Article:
For years, school IT departments (internal and contracted) focused disproportionately on short-term needs like fixing broken devices and maintaining technology infrastructure. These are important tasks, but long-term technology strategy is what makes a real difference in the lives of students and teachers.

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As school leaders become more sophisticated, they build strategic IT environments based on a broader view of educational technology. An ongoing national study by Project RED and the One-to-One Institute provides valuable insights into K-12 IT environments that outperform traditional models. The research shows that tech-smart schools consistently prioritize the following:

  • strategic IT planning
  • clear leadership for all aspects of technology implementation
  • IT infrastructure planning and skilled technology staff
  • frequent tech-based professional learning for administrators, teachers, and technical personnel
  • clear communication about technology plans, expectations, and operations
  • curriculum-based technology policies and procedures
  • realistic technology goals
  • ongoing independent evaluation of the tech environment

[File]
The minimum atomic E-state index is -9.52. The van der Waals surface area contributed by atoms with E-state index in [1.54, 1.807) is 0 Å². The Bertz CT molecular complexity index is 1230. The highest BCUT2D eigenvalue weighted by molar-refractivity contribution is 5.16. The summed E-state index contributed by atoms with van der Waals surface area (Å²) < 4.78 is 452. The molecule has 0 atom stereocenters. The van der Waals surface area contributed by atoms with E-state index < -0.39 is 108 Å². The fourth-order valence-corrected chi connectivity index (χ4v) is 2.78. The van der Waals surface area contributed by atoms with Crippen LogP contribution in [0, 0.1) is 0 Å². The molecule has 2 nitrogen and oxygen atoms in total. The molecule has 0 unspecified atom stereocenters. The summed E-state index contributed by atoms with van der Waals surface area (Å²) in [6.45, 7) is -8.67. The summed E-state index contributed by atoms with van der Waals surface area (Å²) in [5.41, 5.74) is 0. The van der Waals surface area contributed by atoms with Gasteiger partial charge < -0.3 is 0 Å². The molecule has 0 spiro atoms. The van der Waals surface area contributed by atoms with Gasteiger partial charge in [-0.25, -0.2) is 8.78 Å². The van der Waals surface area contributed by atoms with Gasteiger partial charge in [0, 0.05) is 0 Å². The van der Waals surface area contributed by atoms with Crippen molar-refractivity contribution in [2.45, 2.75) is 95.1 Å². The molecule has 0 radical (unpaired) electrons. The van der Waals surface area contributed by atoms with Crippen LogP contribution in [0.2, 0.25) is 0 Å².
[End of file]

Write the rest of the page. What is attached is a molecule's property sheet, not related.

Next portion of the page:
• collaboration with IT experts

These nine keys to high-performing school technology should be the guiding principles for a school’s IT strategy. If your tech department is limited to basic break-fix and maintenance work, it’s time to consider partnering with a provider that can take your program to a higher level.

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Partners that specialize in school technology strategy can help you increase not only the number, quality, and use of devices in your school, it can help drive more meaningful learning outcomes. They do these things by following those nine guidelines and by

  • holding themselves accountable to system and service performance standards;
  • providing certified technicians, many of whom have educational experience and degrees;
  • providing a plan for refreshing devices and equipment regularly; and
  • operating according to accepted project management processes.

Keep these criteria front and center as you evaluate potential IT partners and make sure your request for proposals is designed to draw applications from qualified vendors.

About the Author: Jamie Martin

Jamie leads Vartek’s business development efforts, connecting prospective schools with Vartek and building strategic solutions to help a school achieve its vision for teaching and learning.